You should never feel like you're showing off.
The Entrepreneur Insiders network is an online community where the most thoughtful and influential people in America’s startup scene contribute answers to timely questions about entrepreneurship and careers. Today’s answer to the question, “What are the top three things you look for on a resume?” is written by Matthew Katz, founder and CEO of Verifi.
A resume is a potential employer’s first impression of you, so it’s important that you maximize this opportunity to showcase your strengths and accomplishments. The challenge, however, is understanding the fine line between your resume being a well-written, respectable, and self-promotional document, and a collection of exaggerations and half-truths.
When I started Verifi, it was important that I surround myself with a team that could earn my confidence and help me turn the company into what it is today. When I started the hiring process, I looked beyond proper grammar for a few key traits that indicated true proficiency:
Success in numerous industries
Many industries today are combinations of formerly separate industries, so much so that we have new terminology: FinTech, AdTech, HealthTech, etc. I want to know when I’m hiring someone that they have skills in more than one industry. Verifi works with companies in a wide range of fields, and while our focus is on payments fraud prevention, I need to know that my staff can get on the phone with someone and understand what’s driving a client’s need or their specific business problem, and how to address or fix it.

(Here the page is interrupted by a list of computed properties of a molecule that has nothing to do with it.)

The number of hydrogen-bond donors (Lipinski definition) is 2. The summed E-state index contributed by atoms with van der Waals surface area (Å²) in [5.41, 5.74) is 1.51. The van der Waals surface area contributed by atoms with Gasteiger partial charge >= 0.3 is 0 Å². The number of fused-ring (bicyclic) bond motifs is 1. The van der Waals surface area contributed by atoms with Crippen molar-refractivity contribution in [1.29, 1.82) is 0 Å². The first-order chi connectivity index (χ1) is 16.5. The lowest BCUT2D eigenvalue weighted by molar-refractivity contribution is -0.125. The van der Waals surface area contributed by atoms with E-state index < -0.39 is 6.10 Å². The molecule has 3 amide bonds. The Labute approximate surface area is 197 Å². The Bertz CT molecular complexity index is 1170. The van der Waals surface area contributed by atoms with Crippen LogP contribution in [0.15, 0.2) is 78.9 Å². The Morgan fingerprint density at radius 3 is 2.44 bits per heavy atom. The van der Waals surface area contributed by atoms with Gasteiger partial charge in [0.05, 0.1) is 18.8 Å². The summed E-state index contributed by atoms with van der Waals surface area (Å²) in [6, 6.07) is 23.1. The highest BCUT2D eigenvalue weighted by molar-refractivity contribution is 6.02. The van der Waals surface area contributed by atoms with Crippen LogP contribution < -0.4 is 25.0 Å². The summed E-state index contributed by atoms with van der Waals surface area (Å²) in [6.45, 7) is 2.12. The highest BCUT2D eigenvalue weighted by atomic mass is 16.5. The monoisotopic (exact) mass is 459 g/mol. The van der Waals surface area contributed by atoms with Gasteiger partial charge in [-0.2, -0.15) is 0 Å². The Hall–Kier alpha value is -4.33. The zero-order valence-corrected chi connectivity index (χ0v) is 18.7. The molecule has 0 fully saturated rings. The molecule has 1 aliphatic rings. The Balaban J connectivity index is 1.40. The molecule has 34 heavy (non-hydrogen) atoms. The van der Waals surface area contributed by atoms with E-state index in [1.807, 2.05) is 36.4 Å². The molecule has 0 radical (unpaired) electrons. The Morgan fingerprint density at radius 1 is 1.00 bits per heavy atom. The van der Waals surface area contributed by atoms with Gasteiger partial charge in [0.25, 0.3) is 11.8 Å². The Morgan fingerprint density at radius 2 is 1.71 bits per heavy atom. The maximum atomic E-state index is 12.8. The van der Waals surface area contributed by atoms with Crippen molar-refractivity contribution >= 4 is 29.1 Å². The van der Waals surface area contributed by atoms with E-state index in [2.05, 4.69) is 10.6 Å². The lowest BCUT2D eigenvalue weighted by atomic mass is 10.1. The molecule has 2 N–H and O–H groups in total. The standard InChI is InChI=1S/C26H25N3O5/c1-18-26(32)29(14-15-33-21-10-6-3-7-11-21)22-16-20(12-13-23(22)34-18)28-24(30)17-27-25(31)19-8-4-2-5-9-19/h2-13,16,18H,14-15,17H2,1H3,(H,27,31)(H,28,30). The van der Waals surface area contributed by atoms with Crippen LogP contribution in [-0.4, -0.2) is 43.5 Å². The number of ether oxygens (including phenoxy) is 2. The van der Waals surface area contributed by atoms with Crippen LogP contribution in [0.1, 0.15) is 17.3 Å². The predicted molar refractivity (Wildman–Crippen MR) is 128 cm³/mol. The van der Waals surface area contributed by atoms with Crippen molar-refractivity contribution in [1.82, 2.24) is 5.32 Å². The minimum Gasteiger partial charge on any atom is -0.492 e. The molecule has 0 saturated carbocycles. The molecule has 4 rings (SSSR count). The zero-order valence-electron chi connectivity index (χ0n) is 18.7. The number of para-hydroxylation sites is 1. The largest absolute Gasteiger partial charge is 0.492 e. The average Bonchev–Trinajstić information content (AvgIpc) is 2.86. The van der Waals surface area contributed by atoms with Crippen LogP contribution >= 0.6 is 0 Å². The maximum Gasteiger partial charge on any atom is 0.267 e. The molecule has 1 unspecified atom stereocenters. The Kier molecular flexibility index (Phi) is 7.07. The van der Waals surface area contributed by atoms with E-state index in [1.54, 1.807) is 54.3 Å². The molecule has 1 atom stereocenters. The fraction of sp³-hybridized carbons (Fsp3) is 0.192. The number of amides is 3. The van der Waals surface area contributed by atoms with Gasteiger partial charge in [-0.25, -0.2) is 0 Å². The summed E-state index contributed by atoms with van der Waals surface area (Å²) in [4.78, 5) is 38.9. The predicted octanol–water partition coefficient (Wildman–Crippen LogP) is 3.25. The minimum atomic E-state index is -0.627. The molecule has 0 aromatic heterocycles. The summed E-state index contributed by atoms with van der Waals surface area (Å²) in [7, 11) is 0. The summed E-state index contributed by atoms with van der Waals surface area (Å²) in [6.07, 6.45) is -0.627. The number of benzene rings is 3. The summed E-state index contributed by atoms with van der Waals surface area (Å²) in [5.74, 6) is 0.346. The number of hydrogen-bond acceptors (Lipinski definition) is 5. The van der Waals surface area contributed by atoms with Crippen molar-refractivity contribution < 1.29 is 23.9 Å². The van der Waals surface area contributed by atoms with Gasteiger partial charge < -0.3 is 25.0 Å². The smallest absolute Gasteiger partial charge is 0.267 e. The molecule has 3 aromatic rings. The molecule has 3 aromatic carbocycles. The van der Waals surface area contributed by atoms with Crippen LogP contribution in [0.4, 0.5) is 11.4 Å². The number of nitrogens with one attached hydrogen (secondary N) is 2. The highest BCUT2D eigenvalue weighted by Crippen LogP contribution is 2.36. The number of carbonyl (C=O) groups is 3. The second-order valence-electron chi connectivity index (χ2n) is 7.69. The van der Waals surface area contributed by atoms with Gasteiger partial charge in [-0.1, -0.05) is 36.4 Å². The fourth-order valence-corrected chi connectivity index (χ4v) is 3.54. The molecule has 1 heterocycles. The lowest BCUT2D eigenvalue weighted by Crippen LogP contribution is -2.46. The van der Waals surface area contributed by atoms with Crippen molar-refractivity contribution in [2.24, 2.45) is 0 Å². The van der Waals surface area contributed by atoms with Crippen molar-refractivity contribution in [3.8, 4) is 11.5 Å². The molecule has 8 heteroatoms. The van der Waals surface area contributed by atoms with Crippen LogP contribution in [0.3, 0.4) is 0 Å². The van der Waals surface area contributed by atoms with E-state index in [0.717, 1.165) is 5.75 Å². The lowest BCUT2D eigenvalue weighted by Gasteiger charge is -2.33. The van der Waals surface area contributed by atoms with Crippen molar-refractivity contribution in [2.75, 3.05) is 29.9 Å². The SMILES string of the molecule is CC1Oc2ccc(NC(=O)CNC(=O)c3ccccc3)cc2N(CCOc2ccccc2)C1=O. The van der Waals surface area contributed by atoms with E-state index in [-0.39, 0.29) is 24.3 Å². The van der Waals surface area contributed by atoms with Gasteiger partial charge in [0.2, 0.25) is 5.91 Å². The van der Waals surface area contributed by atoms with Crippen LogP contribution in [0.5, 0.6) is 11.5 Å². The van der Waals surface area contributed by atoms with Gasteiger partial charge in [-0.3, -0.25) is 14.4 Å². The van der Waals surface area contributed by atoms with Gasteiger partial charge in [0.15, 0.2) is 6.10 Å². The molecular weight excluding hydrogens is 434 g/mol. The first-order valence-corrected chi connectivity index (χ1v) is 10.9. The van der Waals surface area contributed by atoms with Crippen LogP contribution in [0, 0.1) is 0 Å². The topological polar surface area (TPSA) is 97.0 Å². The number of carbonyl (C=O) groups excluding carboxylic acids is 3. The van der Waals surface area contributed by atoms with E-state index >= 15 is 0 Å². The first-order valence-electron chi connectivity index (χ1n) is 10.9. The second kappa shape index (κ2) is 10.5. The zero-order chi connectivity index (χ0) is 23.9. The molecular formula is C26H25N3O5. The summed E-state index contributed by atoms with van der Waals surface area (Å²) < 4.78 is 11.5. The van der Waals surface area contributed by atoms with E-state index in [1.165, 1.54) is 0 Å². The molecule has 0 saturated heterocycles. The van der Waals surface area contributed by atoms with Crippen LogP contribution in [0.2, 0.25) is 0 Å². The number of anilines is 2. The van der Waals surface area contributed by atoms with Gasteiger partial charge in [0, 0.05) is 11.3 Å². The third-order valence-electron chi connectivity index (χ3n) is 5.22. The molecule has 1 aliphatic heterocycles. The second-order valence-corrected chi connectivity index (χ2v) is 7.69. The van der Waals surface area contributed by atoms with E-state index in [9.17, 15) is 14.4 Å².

Resumes are professional documents and, as such, should be written in a professional tone. But I don’t want to look at someone’s resume and feel like I’m reading a sample document pulled from a textbook. It should have some sort of conversational flow to it that gives me a sense that you’re a personable individual and that you’re someone I want to have a face-to-face conversation with. So write how you speak, and then edit for grammar.
You wouldn’t have a conversation with someone and use the word “amongst,” for instance. You’re more likely to use “among,” so write the same way.
Substance (tangible and material achievements)
I don’t want to just hear what you’ve done—I want to see what you’ve done. You should never feel like you’re showing off by mentioning an accomplishment on your resume. On the contrary, it adds to your credibility when you show what you’ve done. If you took on a project and saw it through from start to finish, bring a sample if you’re allowed. Or if you’ve been published in an article, or work was used somewhere, point to it online (and don’t forget to bring an additional sample to leave with your interviewer if you’re called in to meet).
Brought a client into your firm? Tell me about it. That shows me what you’re capable of, and shows me you’re worth more than just the job you’re being hired for. If you feel that your resume needs more substance, perhaps consider signing up for an online course in your field. This shows that you’ve recently taken initiative and are eager to learn. I don’t just want to know that you’re proficient in Microsoft MSFT Office—I would love to see that you’re certified in Microsoft Office.
Resumes can be tricky, and they are just a first step to standing out amongst other candidates and getting your foot in the door. Definitely keep these tips in mind when you’re working on yours. Also, don’t be afraid to ask for help. Your parents, peers, mentors, and friends are great sources to consult with, in addition to career centers that specialize in resumes. Be sure to pay attention to details, and to keep updating your resume as you gain experiences and accomplishments.